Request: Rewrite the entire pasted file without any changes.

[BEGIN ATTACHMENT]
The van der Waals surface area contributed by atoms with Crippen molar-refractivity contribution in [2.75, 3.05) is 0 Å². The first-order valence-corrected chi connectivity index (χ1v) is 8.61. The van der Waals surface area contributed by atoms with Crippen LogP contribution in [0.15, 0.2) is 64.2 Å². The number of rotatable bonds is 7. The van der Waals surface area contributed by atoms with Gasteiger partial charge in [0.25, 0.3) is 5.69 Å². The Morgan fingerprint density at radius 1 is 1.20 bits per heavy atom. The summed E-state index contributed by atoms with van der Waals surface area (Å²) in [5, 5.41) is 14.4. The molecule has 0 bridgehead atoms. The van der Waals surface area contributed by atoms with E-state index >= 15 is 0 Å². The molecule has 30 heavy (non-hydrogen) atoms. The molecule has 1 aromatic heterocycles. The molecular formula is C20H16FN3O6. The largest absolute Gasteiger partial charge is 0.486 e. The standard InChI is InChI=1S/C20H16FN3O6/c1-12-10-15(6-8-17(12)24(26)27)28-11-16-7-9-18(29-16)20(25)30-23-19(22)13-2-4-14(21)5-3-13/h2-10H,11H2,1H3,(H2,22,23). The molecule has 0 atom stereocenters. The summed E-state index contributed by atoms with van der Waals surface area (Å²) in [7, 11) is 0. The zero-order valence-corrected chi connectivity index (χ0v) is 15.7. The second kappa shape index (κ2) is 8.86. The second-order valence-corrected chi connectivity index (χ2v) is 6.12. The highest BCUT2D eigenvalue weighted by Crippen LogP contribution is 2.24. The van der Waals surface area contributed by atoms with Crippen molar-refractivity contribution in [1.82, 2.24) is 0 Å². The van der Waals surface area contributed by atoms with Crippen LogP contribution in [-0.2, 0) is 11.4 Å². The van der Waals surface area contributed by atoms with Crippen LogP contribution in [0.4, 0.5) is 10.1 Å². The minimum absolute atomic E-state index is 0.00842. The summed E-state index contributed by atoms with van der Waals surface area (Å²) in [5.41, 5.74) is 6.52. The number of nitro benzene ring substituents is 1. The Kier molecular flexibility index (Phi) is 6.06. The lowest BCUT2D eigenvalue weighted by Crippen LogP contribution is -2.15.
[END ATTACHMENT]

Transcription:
The van der Waals surface area contributed by atoms with Crippen molar-refractivity contribution in [2.75, 3.05) is 0 Å². The first-order valence-corrected chi connectivity index (χ1v) is 8.61. The van der Waals surface area contributed by atoms with Crippen LogP contribution in [0.15, 0.2) is 64.2 Å². The number of rotatable bonds is 7. The van der Waals surface area contributed by atoms with Gasteiger partial charge in [0.25, 0.3) is 5.69 Å². The Morgan fingerprint density at radius 1 is 1.20 bits per heavy atom. The summed E-state index contributed by atoms with van der Waals surface area (Å²) in [5, 5.41) is 14.4. The molecule has 0 bridgehead atoms. The van der Waals surface area contributed by atoms with E-state index >= 15 is 0 Å². The molecule has 30 heavy (non-hydrogen) atoms. The molecule has 1 aromatic heterocycles. The molecular formula is C20H16FN3O6. The largest absolute Gasteiger partial charge is 0.486 e. The standard InChI is InChI=1S/C20H16FN3O6/c1-12-10-15(6-8-17(12)24(26)27)28-11-16-7-9-18(29-16)20(25)30-23-19(22)13-2-4-14(21)5-3-13/h2-10H,11H2,1H3,(H2,22,23). The molecule has 0 atom stereocenters. The summed E-state index contributed by atoms with van der Waals surface area (Å²) in [7, 11) is 0. The zero-order valence-corrected chi connectivity index (χ0v) is 15.7. The second kappa shape index (κ2) is 8.86. The second-order valence-corrected chi connectivity index (χ2v) is 6.12. The highest BCUT2D eigenvalue weighted by Crippen LogP contribution is 2.24. The van der Waals surface area contributed by atoms with Crippen molar-refractivity contribution in [1.82, 2.24) is 0 Å². The van der Waals surface area contributed by atoms with Crippen LogP contribution in [-0.2, 0) is 11.4 Å². The van der Waals surface area contributed by atoms with Crippen LogP contribution in [0.4, 0.5) is 10.1 Å². The minimum absolute atomic E-state index is 0.00842. The summed E-state index contributed by atoms with van der Waals surface area (Å²) in [5.41, 5.74) is 6.52. The number of nitro benzene ring substituents is 1. The Kier molecular flexibility index (Phi) is 6.06. The lowest BCUT2D eigenvalue weighted by Crippen LogP contribution is -2.15.